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Comment: Law firms will never just hand status to City women – they’ll have to take it

In a blow for traditionalists, our latest cover feature eschews profiling a group of hard-working, smart, highly-confident men who are talented lawyers to instead profile a group of hard-working, smart, variably-confident women who are talented lawyers. Radical stuff.

But then the career cycle for too many ambitious female deal lawyers remains nasty, brutish and short. While women increasingly advance into senior roles in advisory practice areas and even more so among the ranks of senior general counsel, in the upper reaches of transactional law, it is still a boys’ club and anyone claiming differently does not know many corporate lawyers.

Even gauging in a meaningful sense how many women have established themselves at the top-end of M&A, finance and private equity is tough because it often involves asking male peers for their views. The idea for the feature was triggered by one senior partner marvelling that a number of his top transactional performers were women, while the industry goes on citing male colleagues who are  – how to put this? – past their prime.

Seeking to redress that bias – for which we are partly to blame – the hunt began, and went on and on. Women lawyers take so much more coaxing than men! Reliable contacts were hit up, favours called in, tyres kicked and approaching 60 interviews conducted over a number of weeks. In total, we highlighted 21 lawyers alongside a wider band of notable women practitioners. While inevitably a few talents will have slipped the collection, what emerges is a credible picture of partners to rank among the City’s best.

How much talent is there? There has been some progress. You could argue that women account for between one in ten and one in five of the most effective transactional lawyers in the City but not credibly above that number.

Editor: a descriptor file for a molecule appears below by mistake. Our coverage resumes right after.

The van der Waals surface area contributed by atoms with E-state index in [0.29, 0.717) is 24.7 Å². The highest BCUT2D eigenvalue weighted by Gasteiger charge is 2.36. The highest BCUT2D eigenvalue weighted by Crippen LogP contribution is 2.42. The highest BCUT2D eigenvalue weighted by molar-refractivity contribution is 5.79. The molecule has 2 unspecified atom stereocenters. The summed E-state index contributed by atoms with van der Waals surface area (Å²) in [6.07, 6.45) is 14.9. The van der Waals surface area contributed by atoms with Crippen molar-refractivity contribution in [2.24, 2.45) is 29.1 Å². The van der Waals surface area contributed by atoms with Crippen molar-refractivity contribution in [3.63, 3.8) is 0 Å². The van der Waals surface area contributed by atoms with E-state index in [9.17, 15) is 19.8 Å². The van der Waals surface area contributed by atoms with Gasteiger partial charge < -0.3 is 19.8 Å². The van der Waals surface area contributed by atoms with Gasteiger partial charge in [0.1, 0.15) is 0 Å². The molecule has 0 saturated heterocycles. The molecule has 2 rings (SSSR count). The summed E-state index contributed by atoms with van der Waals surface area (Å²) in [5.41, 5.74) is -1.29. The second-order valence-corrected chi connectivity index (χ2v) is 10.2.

And while attitudes in the City towards flexible working and female representation are more enlightened, the shift towards winner-takes-all compensation and mobile stars has pushed in other directions. It is widely accepted that the lateral hiring market heavily favours men making unrealistic pledges over women aiming to under-promise and over-deliver. The calls to include female candidates when recruiting partners typically still end with the same pool of men appointed. Still, as a visible pool of talented senior female lawyers emerges, the expectation must be that these women start to encourage, finesse and prod for change. Because if the profession cannot even accommodate women who make up more than half its junior ranks and much of its clients, what hope is there to modernise
in any other regard?

But at the risk of mansplaining, let me finish on a constructive suggestion. This is a people business and deal lawyering especially so. Some associates and young partners fail to grasp that the best performers – the Boardmans, Jacobs, Rawlinsons and Glovers – generally market relentlessly to industry circles, clients, peers and selected media. Not because they lack substance but because if you compete at the highest level, you want any edge. So there is room for the emerging band of female partners to ditch some of that understatement, eagerness to fit in and grab a little more of the limelight. Power, status and achievement in careers are rarely just handed over, they have to be assumed. Demanded even. Why not now?

Click here to see ‘Alphas’, our in-depth focus on the City’s female deal stars (£)